Author(s): Wohnsland A, Hofmann WP, Sarrazin C
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Abstract Chronic hepatitis C virus (HCV) infection affects more than 170 million persons worldwide and is responsible for the development of liver cirrhosis in many cases. Standard treatment with pegylated alpha interferon (IFN-alpha) in combination with the nucleoside analogue ribavirin leads to a sustained virologic response in approximately half of the patients. IFN-alpha is classified as an indirect treatment, as it interacts with the host's immune response. The mechanism of action of ribavirin is still unknown. The benefit of triple therapy by adding other antiviral agents, e.g., amantadine, is controversial. Currently, new direct antiviral drugs (HCV protease/polymerase inhibitors) are being evaluated in phase 1/phase 2 trials. Phenotypic resistance to antiviral therapy has been attributed to amino acid variations within distinct regions of the HCV polyprotein. While sensitivity to IFN-alpha-based antiviral therapy in vivo is clearly correlated with the number of mutations within the HCV NS5A protein, the underlying functional mechanisms for this association are unknown. In turn, in vitro, several mechanisms to circumvent the host immune defense or to block treatment-induced antiviral activities have been described for different HCV proteins. By the introduction of direct antiviral drugs, hepatitis C therapy now is entering a new era in which the development of resistance may become the most important parameter for treatment success or failure.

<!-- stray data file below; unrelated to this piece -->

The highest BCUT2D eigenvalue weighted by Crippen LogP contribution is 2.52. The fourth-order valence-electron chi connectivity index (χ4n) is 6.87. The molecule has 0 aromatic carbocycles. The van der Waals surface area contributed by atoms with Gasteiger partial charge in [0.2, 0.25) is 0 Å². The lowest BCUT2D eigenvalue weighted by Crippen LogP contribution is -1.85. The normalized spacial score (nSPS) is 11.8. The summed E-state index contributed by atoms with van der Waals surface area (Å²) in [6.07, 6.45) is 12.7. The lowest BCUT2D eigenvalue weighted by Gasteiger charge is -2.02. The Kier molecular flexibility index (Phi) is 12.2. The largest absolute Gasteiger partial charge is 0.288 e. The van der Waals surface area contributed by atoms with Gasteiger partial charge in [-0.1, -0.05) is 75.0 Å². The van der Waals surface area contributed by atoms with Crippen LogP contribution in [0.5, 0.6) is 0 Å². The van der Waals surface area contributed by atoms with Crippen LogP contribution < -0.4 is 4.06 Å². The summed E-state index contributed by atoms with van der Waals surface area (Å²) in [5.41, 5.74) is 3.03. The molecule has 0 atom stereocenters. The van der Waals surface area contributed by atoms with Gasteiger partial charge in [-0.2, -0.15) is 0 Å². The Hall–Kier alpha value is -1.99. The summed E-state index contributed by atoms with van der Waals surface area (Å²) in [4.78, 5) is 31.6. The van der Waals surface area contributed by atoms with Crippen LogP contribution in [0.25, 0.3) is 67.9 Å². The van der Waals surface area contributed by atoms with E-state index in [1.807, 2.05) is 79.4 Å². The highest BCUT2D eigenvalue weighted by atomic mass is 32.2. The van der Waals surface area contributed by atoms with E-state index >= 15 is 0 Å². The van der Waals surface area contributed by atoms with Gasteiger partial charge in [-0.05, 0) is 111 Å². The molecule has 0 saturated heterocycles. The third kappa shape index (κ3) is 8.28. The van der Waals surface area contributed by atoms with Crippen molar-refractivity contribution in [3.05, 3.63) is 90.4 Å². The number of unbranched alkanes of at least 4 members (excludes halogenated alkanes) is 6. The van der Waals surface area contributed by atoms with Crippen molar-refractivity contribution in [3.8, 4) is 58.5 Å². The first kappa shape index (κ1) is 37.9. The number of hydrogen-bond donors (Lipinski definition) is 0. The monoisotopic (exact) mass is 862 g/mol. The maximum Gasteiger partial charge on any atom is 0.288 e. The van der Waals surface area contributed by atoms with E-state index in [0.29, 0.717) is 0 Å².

This article was published in Clin Microbiol Rev
and referenced in Journal of Antivirals & Antiretrovirals